What's in your social media style guide? What? You don’t have one? Even if you’ve never heard of a social media style guide, you may have one without even realizing it. Much like any editorial style guide, a social media style guide defines the parameters of your social media content so that everyone managing your social media channels understands the format, tone, and cadence that should be used to represent your brand.
If your brand or company already has an editorial, web, or even a print style guide, your social media style guide will be an extension that applies those same styles to social media channels. If you already produce social media content, creating a social media style guide should be relatively simple and will help solidify and articulate your approach. Creating a guide can also be helpful as you scale your social media initiatives.
Here are some key components you should include in your social media style guide:
1. Engagement Style
Choose an engagement style before moving on to the other components. Zendesk’s Matthew Latkiewicz once described what he called the top five social media engagement styles: the game show host, the friendly neighborhood service rep, the bee hive, the community builder, and the friend. Decide what kind of personality best suits your brand.
2. Tone of Voice
Social media creates conversations, and the tone of voice you use in those conversations may be the most important component of your style guide. Tone of voice is a direct manifestation of the brand’s personality and should strengthen your connection with your customers. Start by looking at the ways your customers are currently engaging with your brand online. When defining your tone of voice, think of adjectives like strong, sassy, personal, passionate, or cooperative.
The format of social media content is defined by the platform, and you’ll want to follow best practices for each of those platforms. A few examples:
• Twitter: Attribute tweets to the team member with a caret and that users’ initials (i.e., ^CC), and shorten links using ow.ly, bit.ly, or another link-shortening service.
• Facebook: Delete the text URL from your post before publishing a link.
• YouTube: Give videos descriptive names to support SEO.
Cadence refers to the frequency of posts. There’s no all-purpose rule for cadence, so you may need to do some testing to determine the optimal frequency for your channels based on your analysis of each channel’s analytics and content calendar. In general, optimal frequency is when you’ve maximized engagement and minimized unsubscribes (unlikes, unfollows, etc) on your channel.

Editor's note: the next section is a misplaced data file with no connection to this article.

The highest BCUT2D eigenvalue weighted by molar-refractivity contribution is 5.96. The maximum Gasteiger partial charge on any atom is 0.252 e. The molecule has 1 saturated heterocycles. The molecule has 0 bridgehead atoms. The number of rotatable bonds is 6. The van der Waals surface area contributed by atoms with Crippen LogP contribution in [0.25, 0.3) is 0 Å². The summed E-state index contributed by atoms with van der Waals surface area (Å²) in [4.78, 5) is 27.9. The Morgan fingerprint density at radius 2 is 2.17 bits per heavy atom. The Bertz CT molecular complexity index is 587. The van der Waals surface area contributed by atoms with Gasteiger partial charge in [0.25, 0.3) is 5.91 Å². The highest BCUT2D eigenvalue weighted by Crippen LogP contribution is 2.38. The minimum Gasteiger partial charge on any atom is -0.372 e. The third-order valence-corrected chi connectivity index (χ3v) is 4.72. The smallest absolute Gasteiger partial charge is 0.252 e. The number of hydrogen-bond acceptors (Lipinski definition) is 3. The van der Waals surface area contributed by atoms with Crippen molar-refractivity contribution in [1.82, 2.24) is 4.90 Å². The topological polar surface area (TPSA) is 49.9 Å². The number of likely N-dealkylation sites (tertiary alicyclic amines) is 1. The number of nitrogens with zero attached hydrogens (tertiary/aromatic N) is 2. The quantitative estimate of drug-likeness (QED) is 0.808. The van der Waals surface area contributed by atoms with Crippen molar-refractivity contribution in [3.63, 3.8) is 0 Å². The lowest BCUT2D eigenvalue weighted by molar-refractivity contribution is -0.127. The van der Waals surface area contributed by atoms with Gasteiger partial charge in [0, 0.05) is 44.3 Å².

Cover images, profile images, avatars, and brand imagery are critical to social brand. Although each channel will have specific requirements, maintain a central repository of logos and brand imagery that can be used on the fly. In addition, it’s helpful to know where to go when you need stock imagery and what restrictions your business has on using images you don’t own.
6. Hashtags and Keywords
Regularly update a list of hashtags and keywords that are related to your business and define the context in which they should be used on Twitter, Flickr, YouTube, Google+, blogs, etc. Being consistent with hashtags and keywords across all social channels, you will improve the discoverability and reach of your messaging.
For hashtags, sites such as Hashtagify.me offer the ability to identify popular hashtags.
For keywords, check out Google Adwords’ Keyword Tool.
7. Tagging People and Brands
Tagging can increase your channel’s reach, but it’s not without risks. Add tagging guidelines to your social media style guide that include clarification regarding who can be tagged, what permissions are needed prior to tagging, and what to do if someone asks you to remove their tag.
Properly attributing the content you use is important. Your style guide should define how to attribute content that you’ve been given permission to use or is fair use.
9. Keep it Dynamic
Every social media style guide should be a living document that is regularly updated to reflect internal changes such as new brand guidelines or policies, as well as external changes such as new channels, new features, or restrictions. Appoint a social media leader to regularly update the style guide and audit your channels.
Did I miss something? Let me know in the comments section!
Corey Christiansen is a social media strategist at digital marketing agency Metia.
This article originally appeared on VentureBeat